Alternative medicine practitioners have had a lot of success marketing their methods to the mainstream veterinary profession by obscuring or downplaying the most egregiously unscientific and ridiculous of their beliefs and practices when speaking outside of their own groups. They will often claim an acceptance of scientific evidence, though not to the extent that it overrides their personal experiences or anecdotes. And they will employ the term “integrative medicine” to suggest that they consider all therapies, conventional or alternative, equally and fairly before selecting the right method for each patient. The outwardly reasonable marketing of such integrative medicine can be very effective at convincing reasonable, mostly science-based animal owners and veterinarians to take seriously methods that, when understood fully, are deeply unreasonable and incompatible with science.
However, when speaking amongst themselves, such practitioners often feel free to reveal how they really feel about science and conventional medicine and to speak more honestly about the ideas and beliefs underlying the alternative methods they integrate with scientific medicine. One of the regular functions of this blog is to put such more thorough and honest comments on display so that people considering integrative alternative medicine into their veterinary practice or their care of their own pets can have a fully informed understanding of what they are being offered.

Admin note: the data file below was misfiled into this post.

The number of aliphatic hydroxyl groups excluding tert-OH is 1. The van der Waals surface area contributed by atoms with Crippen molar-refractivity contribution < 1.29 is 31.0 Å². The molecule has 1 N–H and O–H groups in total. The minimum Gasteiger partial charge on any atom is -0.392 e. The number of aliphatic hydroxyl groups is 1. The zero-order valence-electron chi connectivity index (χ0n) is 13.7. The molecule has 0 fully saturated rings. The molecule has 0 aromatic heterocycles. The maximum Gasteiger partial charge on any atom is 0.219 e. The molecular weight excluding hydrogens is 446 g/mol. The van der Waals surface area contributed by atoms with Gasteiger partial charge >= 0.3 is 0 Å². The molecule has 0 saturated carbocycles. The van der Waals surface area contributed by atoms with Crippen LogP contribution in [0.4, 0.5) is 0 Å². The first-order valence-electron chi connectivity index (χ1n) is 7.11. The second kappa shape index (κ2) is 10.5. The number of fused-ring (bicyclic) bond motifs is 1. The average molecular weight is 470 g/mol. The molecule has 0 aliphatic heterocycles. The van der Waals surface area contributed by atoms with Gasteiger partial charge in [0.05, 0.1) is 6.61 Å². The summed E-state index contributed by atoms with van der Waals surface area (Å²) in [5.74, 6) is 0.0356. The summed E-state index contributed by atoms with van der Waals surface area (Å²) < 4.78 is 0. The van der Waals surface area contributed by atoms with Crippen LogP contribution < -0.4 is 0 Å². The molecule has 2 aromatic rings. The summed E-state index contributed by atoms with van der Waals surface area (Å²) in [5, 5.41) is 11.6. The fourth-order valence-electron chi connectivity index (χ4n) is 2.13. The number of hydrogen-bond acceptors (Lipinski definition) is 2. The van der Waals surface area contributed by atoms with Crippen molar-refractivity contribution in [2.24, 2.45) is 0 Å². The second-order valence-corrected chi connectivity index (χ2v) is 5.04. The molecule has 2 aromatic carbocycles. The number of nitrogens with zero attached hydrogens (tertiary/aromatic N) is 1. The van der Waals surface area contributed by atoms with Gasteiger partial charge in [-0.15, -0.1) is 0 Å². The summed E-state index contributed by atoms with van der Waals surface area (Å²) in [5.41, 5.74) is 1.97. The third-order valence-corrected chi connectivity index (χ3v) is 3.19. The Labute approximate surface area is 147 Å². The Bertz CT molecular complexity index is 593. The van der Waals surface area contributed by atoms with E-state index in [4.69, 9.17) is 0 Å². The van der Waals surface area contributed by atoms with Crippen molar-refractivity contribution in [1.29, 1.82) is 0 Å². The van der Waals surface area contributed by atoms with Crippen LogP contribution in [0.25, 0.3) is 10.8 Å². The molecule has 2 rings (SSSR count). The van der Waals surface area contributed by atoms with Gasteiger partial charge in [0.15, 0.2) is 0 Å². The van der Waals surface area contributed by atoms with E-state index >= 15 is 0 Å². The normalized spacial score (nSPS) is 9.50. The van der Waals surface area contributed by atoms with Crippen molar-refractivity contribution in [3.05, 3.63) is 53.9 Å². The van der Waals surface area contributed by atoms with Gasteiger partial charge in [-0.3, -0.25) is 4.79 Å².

Having collected quite a bit of such material, I have created a new thematic post to collect all of it, which you can find here.
Science Through the Looking Glass- The Integrative Veterinary Care Journal
The University of Florida’s Integrative Medicine Service: Good Science or a CAM Trojan Horse?
UT Integrative Veterinary Medicine Fellowship: A Case Study in Alternative Medicine Propaganda
Integrative Medicine or Bait-and Switch?
Integrative Veterinary Cancer Care: Are Claims without Evidence Dishonest?
Dr. Nancy Scanlan Shows us How to Talk Sciency Without Actually Accepting Science
What Do Holistic Vets Say About Science and Evidence-based Medicine?
The Dangerous Allure of Alternative Therapies for Pets with Cancer
Dr. Barbara Royal Reminds us that the AHVMF Opposes Science-Based Medicine
The 2012 AHVMA Annual Conference: An illustration of Conflicts between Science-Based Medicine and Holistic Veterinary Medicine
The American Holistic Veterinary Medical Foundation: Science or Salesmanship?
Holistic Veterinary Medicine: A Variety of Faith Healing
CAM Vets Attacking Conventional Veterinary Medicine
The Marketing of Veterinary Homeopathy
What “Experts” in Homeopathy are Supposed to Believe
The Problem of Negative and Inaccurate Advertising of Alternative Veterinary Medicine
Integrating Myths and Nonsense with Standard Advice for Allergic Pets
The Latest Integrative Nonsense from the Integrative Veterinary Care Journal- Spring 2017 Issue